Now a school to teach convergence

By , agencyfaqs! | In | August 01, 2001
A new school in Delhi plans to teach everything about media, but may find the going tough - at least in the initial years

NEW DELHI, August 1

The name is "School of Convergence." Housed in the premises of the International Management Institute at B-10, Qutab Institutional Area, New Delhi, this school offers courses in an area, which is, in a sense, the darling of the media today. The school is promoted by Cyber Media Foundation, a joint venture between Cyber Media (India) Ltd, the publishers of Dataquest, PC Quest, Voice & Data, and Kaleidoscope Entertainment.

The School of Convergence looks at Convergence "not in a technical sense". Explains Paranjoy Guha Thakurta, director of the School of Convergence, and currently the anchor of "India Talks" on the CNBC India channel, "Convergence means different things to different people, and what we are talking about is media convergence. In a rapidly shifting media scene, the media professional of the future will have to be conversant with all types of media - print, radio, TV, Internet as well as films."

True, some of the trendily dressed young men and women who troop in to check it out, come imagining it to be a school that teaches such "cool" things like mobile telephony, interactive TV and so on. But what is being taught here is a mix of all media-related skills - from writing skills to management to principles of light and sound - in short, everything. The course spans two years, divided into three semesters per year, at the end of which the student gets a Post Graduate Diploma in Content Creation & Management.

Though students have an option to specialise in Print & Internet, Radio & Television, Film, or Management in the second year, in the first year they have to learn a whole range of subjects that include, communications, aesthetics, management, technology, journalism, entertainment, radio, Internet and films.

To start with, the school will have only visiting faculty, mostly senior media professionals such as professors from the International Management Institute - MM Anand, (professor, marketing, IMI), to cite an example - C Uday Bhaskar, deputy director, Institute of Defence Studies & Analyses, Arnab Goswami (NDTV), Anand P Raman (executive editor, Harvard Business Review), Ravi Vasudevan (film historian), Sunny Singh (playwright and author), Amita Malik (author and media critic).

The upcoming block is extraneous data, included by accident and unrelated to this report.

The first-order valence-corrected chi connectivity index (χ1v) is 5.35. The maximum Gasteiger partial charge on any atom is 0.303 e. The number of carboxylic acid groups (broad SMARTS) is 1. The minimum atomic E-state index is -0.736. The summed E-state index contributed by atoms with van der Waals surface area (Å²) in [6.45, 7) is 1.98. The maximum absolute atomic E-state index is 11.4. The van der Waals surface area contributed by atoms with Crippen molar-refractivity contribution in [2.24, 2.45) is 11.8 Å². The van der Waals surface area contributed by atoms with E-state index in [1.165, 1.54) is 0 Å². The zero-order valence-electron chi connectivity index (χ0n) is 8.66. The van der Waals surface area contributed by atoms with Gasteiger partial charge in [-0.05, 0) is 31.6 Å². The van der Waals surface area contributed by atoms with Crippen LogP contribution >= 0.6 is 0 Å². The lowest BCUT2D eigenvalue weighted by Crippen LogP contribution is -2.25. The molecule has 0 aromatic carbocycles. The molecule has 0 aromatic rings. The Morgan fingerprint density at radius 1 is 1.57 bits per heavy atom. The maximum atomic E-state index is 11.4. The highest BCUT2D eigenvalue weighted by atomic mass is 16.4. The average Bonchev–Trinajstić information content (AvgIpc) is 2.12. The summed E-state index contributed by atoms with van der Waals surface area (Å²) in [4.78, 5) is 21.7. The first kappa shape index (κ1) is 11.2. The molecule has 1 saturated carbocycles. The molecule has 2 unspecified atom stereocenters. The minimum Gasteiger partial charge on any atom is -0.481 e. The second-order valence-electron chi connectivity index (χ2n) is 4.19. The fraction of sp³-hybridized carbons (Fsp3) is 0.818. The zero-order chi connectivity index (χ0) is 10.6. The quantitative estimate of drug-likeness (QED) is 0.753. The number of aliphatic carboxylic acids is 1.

The school will induct its first batch of students this year. The course will start in October. And no, there are no similar courses anywhere else in the world. The idea for the School of Convergence came from the fact that existing courses are too focused - journalism courses focus on editing and writing, while film education seeks to impart either directorial skills, or technical skills, such as, operating a camera or sound recording equipment. To quote the prospectus, "The school tries to educate young individuals to become effective creators and managers of content in all streams and forms of media, to become multimedia professionals in the true sense of the phrase as well as media entrepreneurs."

However, right now, the idea does not seem to have caught on, which probably explains the reluctance of school officials to divulge the exact number of applications that they have received (with the last date for receiving applications having closed on July 30). The promoters are keeping their fingers crossed. Says Thakurta, "We will start the course even if there are only 10 students, as we see this as the beginning of a new trend."

Yes, beginning of a trend to teach subjects where the masters never studied their art. Like Satyajit Ray, who began his professional career as a visualiser in advertising firm Clarion in Calcutta, or Mark Twain and Hemingway, who - at some point in their crazy lives earned their bread by being hacks, but - never went to a writing school. As Partha Pratim Sinha, director marketing, Zee Network, puts it succinctly, "What is most important in this profession is aptitude. If you have that, then a bit of guidance is good; but the key thing is aptitude." The other is sensibility - a "worm's eye view" as defined by the American journalist Ernie Pyle, who during World War II, followed soldiers into battle in Asia and the Pacific and wrote stories about them.

Nonetheless, what looks to be a potential stumbling block for the school is the course fee - Rs 50,000 per semester, for tuition alone, working out to a hefty Rs 3 lakh for the entire course. The school also faces tough competition from established media schools such as the Indian Institute of Mass Communication, and the Jamia Millia Islamia's Communications department. Both are much cheaper, and have already created a niche for themselves in the market.

But the plus point is the school offers internships at the end of semester VI, followed by a placement programme. The institute does not make any formal commitment, but encourages reputed media organisations to participate in campus recruitment schemes. For its part, the Cyber Media group will recruit students who complete the course with an A grade (A+ is the highest a student could secure, A comes next on an eight-point scale).

But the opportunities are obvious. It is estimated that the total turnover from the Information, Communication, and Entertainment sector of the Indian economy would more than double from Rs 84,000 crore (US$ 20 billion) in 2000 to Rs 200,000 crore (US$ 45 billion) in 2005, creating at least half a million more jobs.

© 2001 agencyfaqs!